Kraut, Robert, & Lundmark, Vicki (1998).  “Internet Paradox: A Social Technology That Reduces Social Involvement and Psychological Well-Being?”  American Psychologist 53 (1998): 22 March 2001 http://www.apa.org/journals/amp/amp5391017.html
              4.  Professional Website:
             
                  Virtual Computer Library. U of Texas. 22 March 2001
                  http://www.utexas.edu/computer/vcl
              5. Commercial Website page:

Vacation and Last-minute Specials.  American Express. 24 March
                          2001 <http://travel.americanexpress.com/travel/lmt/default.asp?
                          Bcid+1&1mt+1_home+travlastmin>
              6.  Personal Website:
                  Barlow, John Perry. Home page. 22 March 2001
                          http://www.eff.org/%7Ebarlow/barlow.html.
              7.  Scholarly project:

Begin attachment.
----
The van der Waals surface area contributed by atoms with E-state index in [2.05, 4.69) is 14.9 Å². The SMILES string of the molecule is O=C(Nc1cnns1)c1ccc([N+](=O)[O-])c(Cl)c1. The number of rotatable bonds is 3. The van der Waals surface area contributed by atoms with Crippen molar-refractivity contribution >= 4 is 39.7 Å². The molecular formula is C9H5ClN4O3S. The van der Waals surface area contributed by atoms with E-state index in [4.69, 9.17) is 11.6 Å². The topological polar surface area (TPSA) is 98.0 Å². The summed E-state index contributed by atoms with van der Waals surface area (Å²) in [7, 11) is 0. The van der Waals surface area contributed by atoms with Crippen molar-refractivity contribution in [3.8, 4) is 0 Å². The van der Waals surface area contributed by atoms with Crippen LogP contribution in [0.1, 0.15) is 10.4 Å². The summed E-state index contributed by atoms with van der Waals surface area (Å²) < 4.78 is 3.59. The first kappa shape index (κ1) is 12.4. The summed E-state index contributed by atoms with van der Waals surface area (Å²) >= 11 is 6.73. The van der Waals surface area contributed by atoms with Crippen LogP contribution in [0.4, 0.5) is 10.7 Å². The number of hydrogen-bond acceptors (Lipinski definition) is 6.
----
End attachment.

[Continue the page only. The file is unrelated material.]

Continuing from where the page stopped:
Rhetoric and Composition. 29 Nov. 1996.  University of Washington.
                          24 March 2001.  http://eserber.org/rhetoric
              8.  Article in a subscription database:
                  Linn, Susan. “Sellouts.” American Prospect. 23 Oct. 2000:  17-20. Periodical Abstracts. University of Texas at El Paso Library, El Paso, TX. 15 March 2001

 

 Questions to ask yourself when revising an essay:
(From Sylvan Barnet’s Short Guide to Writing About Art, inside cover)
Have I studied the object with sufficient care so that I understand what qualities in it caused my initial response, and have I studied it with sufficient care so that I have deepened or otherwise changed that response?
Is the title of my essay at least moderately informative?